12/19: “Whatever,” AGAIN!

For the sixth consecutive year, “whatever” tops the list as the most annoying word or phrase used in casual conversation.  Americans’ irritability about the term crosses most demographic groups.  However, in the Northeast, “like” and “whatever” are almost equally irksome.  Americans younger than 30 are the least likely to be perturbed by hearing “whatever.”

Which word or phrase is thought to be the most overused in 2014?  “Selfie” earns that dubious distinction.  While there is a consensus among most groups, a plurality of residents under 30 consider “hashtag” to be the word or phrase used too often during the last year.

Complete December 19, 2014 Marist Poll of the United States 

Poll points:

  • A plurality of Americans, 43%, thinks “whatever” is the most annoying word or phrase used in casual conversation.  “Like” is the most irritating for 23% of the population while “literally” gets on the nerves of 13%.  One in ten residents, 10%, reports “awesome” grates on them while 8% would prefer not to hear “with all due respect.”  Last year, “whatever,” 38%, defeated “like” which received 22%, “you know” which had 18%, “just sayin’” which garnered 14%, and “obviously” which was cited by 6%.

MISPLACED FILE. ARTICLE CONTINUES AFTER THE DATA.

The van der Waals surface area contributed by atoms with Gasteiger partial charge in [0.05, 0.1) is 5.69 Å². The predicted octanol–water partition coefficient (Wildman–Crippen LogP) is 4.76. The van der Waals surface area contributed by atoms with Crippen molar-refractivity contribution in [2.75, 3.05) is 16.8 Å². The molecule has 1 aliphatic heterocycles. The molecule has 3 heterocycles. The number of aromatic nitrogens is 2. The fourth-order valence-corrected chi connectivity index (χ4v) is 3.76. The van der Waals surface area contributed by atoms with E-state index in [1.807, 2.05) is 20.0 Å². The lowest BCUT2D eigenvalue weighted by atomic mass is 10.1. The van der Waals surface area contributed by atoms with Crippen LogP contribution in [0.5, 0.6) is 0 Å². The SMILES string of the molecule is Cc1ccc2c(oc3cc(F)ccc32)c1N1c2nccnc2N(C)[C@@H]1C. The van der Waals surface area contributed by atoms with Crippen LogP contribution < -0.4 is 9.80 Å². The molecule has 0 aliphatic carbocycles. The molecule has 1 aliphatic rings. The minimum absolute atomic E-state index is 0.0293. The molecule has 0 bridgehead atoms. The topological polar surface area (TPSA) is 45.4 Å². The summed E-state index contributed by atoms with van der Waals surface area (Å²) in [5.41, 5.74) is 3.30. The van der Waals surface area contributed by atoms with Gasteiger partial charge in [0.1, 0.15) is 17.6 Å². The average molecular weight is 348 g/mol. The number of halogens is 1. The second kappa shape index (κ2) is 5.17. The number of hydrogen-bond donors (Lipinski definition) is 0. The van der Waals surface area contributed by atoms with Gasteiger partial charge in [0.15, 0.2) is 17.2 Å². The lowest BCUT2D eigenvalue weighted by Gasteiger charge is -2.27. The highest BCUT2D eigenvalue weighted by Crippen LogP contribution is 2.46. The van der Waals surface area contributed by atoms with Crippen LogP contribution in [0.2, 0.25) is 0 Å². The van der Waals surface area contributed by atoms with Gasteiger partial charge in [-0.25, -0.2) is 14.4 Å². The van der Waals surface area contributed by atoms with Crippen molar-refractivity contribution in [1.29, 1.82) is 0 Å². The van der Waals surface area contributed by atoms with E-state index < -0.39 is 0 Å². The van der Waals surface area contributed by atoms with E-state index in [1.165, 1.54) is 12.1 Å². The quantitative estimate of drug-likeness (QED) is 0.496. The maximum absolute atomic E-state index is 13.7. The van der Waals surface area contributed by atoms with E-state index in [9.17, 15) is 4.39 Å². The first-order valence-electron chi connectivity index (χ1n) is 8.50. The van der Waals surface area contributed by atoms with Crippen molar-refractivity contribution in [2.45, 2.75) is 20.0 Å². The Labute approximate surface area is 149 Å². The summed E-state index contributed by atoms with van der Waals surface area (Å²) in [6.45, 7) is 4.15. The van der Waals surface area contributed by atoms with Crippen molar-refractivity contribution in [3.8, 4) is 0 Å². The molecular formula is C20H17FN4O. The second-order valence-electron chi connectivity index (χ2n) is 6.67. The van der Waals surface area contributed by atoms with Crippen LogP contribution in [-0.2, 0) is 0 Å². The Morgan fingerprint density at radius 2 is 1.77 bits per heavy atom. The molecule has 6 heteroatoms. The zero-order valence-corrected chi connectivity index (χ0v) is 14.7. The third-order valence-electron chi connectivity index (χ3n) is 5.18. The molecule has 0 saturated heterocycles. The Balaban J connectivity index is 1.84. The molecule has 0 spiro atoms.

• Regional differences exist.  Residents in the South, 50%, Midwest, 49%, and West, 34%, perceive “whatever” to be the most bothersome in casual conversation.  In the Northeast, “like,” 34%, and “whatever,” 33% are considered almost equally as irritating.
  • Americans under 30 years old, 36%, are less likely than older Americans, 46%, to consider “whatever” to be the most annoying.
  • “Selfie” is considered the most overused word or phrase by 35% of residents nationally.  27% say “hashtag” is the most worn out word.  “Twerk” receives 16% while “YOLO” garners 8%.  Five percent cite “twittersphere” as excessively used while 1% reports “hipster” was used too often.
  • While a plurality of Americans 30 and older, 38%, say “selfie” is the most overused word of 2014, 32% of younger residents think “hashtag” was used too much.

Marist Poll Methodology

Nature of the Sample and Complete Tables